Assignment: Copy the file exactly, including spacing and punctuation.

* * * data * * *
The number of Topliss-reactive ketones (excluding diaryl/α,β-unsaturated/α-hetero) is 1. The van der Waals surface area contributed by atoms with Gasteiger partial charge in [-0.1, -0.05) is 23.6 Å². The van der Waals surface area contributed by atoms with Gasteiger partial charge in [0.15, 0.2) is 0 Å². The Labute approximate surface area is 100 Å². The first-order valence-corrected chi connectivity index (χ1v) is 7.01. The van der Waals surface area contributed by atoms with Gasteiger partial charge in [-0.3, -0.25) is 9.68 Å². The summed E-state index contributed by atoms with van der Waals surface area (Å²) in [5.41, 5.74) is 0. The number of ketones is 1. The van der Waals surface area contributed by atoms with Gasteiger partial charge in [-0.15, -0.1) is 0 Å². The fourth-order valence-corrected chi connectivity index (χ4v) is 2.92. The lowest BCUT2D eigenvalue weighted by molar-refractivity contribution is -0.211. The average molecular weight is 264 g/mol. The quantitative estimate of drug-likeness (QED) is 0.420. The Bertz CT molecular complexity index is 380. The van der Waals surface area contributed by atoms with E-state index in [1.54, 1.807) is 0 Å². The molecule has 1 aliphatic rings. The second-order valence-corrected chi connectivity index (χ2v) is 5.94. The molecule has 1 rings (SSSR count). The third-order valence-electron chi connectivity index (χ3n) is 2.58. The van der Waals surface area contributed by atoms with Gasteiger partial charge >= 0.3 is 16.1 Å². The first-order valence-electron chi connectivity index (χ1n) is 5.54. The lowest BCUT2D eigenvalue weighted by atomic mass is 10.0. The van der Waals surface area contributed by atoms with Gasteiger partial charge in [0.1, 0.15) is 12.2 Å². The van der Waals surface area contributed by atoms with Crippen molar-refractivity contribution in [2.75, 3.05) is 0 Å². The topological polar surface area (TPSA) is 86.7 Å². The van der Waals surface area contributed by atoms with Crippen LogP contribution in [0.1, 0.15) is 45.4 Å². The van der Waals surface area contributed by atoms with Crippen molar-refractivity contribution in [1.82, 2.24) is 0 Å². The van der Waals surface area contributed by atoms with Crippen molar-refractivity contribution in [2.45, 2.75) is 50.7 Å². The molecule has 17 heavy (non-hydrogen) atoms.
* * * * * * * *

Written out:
The number of Topliss-reactive ketones (excluding diaryl/α,β-unsaturated/α-hetero) is 1. The van der Waals surface area contributed by atoms with Gasteiger partial charge in [-0.1, -0.05) is 23.6 Å². The van der Waals surface area contributed by atoms with Gasteiger partial charge in [0.15, 0.2) is 0 Å². The Labute approximate surface area is 100 Å². The first-order valence-corrected chi connectivity index (χ1v) is 7.01. The van der Waals surface area contributed by atoms with Gasteiger partial charge in [-0.3, -0.25) is 9.68 Å². The summed E-state index contributed by atoms with van der Waals surface area (Å²) in [5.41, 5.74) is 0. The number of ketones is 1. The van der Waals surface area contributed by atoms with Gasteiger partial charge in [-0.15, -0.1) is 0 Å². The fourth-order valence-corrected chi connectivity index (χ4v) is 2.92. The lowest BCUT2D eigenvalue weighted by molar-refractivity contribution is -0.211. The average molecular weight is 264 g/mol. The quantitative estimate of drug-likeness (QED) is 0.420. The Bertz CT molecular complexity index is 380. The van der Waals surface area contributed by atoms with E-state index in [1.54, 1.807) is 0 Å². The molecule has 1 aliphatic rings. The second-order valence-corrected chi connectivity index (χ2v) is 5.94. The molecule has 1 rings (SSSR count). The third-order valence-electron chi connectivity index (χ3n) is 2.58. The van der Waals surface area contributed by atoms with Gasteiger partial charge >= 0.3 is 16.1 Å². The first-order valence-electron chi connectivity index (χ1n) is 5.54. The lowest BCUT2D eigenvalue weighted by atomic mass is 10.0. The van der Waals surface area contributed by atoms with Gasteiger partial charge in [0.1, 0.15) is 12.2 Å². The van der Waals surface area contributed by atoms with Crippen molar-refractivity contribution in [2.75, 3.05) is 0 Å². The topological polar surface area (TPSA) is 86.7 Å². The van der Waals surface area contributed by atoms with Crippen LogP contribution in [0.1, 0.15) is 45.4 Å². The van der Waals surface area contributed by atoms with Crippen molar-refractivity contribution in [1.82, 2.24) is 0 Å². The van der Waals surface area contributed by atoms with Crippen molar-refractivity contribution in [2.45, 2.75) is 50.7 Å². The molecule has 17 heavy (non-hydrogen) atoms.